Realizing Pretensions - 09.29.97

With this essay, I'm going to talk about a condition that I have, but it inevitably leads to several other discussions. I'm not sure what the medical term for my physical situation is, so I'll just explain it in plain english. For some reason or another, my body creates too much scar tissue. Whenever I damage my body in some way, it feels the need to overcompensate for whatever has happened. Even a small cut or burn will most likely leave skin discoloration or a raised area of flesh.

I'll be the first to admit that this isn't a huge deal, there are many other worse things I could have. I'm really thankful that it isn't anything worse, although it has led to some small problems. One of these deals with my eyes. When I was a kid, I had a couple corrective surgeries to try and fix my vision. Basically, my eyes didn't work together and one was getting strong while the other just kind of drifted off. To correct this, they tightened some muscles and loosened some others to hopefully make them align better. I went through this procedure a couple time and everything was working until a couple years ago. They had to go in and do almost the same surgery again about 5 years ago. Because of this scarring problem, they had to go into where I had previously had surgery and scrape away excess tissue for over an hour so they could even get to where they needed to.

Although it hasn't caused me any physical problems, the scar that has undoubtedly been of the most interest is located on the front of my neck. About halfway through my freshman year of college, I found that I literally had a lump in my throat. After visiting three doctors who had no idea what it was, I discovered that I had nothing other than a thyro-gloccal (spelling?) duct cyst. Although it was kind of weird, it wasn't harmful and I had it removed. I was, however, left with a rather large scar. With most people, even surgery scars fade away with time. After almost four years, though, I still have a big, reddish, almost inflamed looking scar across my adams apple.

At first, I was completely self conscious about it. Like any new scar, it felt completely foreign to my body and it wigged me out even if I happened to brush across it. After awhile, though, I got a lot more used to it and even got to the point where I could touch it.

In the weeks and months following the surgery, even stranger things started happening around me. The college I went to was very small, so I heard a lot of interesting things about my new aquisition. One of the first rumours that circulated was that I was in a cult and I had done it (cut my throat) during a ritual. I went through a bit of a goth phase that year, so I could see the basis for that one, although it was still quite funny. The other rumour I heard (that was a bit more vicious) was that I had tried to kill myself. I again linked this with my goth phase, but wondered why someone who didn't know me would come up with this idea and then tell it to other people as truth. Even though it bugged me a bit, these different stories actually helped me in the end. It just got to the point where things like that didn't phase me anymore. It's even been good for an occasional self-depreciating joke once in awhile.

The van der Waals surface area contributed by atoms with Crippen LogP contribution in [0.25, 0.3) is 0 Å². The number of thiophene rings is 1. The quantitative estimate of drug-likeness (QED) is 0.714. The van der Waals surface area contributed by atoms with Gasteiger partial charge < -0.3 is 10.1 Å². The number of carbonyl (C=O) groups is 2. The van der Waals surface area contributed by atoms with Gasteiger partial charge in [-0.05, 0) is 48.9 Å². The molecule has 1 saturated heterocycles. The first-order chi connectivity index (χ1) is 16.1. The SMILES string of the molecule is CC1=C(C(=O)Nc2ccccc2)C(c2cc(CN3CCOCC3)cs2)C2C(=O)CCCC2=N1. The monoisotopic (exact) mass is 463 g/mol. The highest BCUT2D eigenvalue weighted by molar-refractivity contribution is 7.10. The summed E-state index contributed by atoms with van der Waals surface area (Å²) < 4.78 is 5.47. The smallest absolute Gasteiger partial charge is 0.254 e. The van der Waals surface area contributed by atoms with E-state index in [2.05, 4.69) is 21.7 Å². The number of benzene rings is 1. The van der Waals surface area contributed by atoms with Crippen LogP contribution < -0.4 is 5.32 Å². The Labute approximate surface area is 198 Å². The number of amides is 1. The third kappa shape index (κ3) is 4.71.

One of the weirdest things about it, though, has been watching people's reactions to it. Being a taller-than-average person, the scar usually ends up being about eye level with someone of an average height. I've had several conversations with strangers that began with them talking to my neck. If I'm talking with someone that isn't as blatant in looking at it, I usually bring it up and tell them what happened. It's the people that stare, though, that I like to drive insane by letting them wonder. In a way, it's become almost a way to measure how long I will talk to someone. For the most part, if someone is really hung up on it, I can tell that they're someone who is more outwardly interested in appearence than what I have to say. I've actually talked with some people (who I've gone on to become good friends with) who admitted to not noticing it until after hanging out with them a couple different times.

In a way, it's also taught me a few lessons about how I look at people. I used to catch myself making a lot more generalizations about people, simply based on their outward appearence. I know that I still do it sometimes, but I've tried to change the way I look at people before I get the chance to know them. Basically, I try to look at it from the viewpoint that the more different people I talk to, the more general knowledge I'll have of humans in general. Plus, I still have the choice of never speaking to them again if I don't end up liking them. At the very least, I'll have given them a chance, though.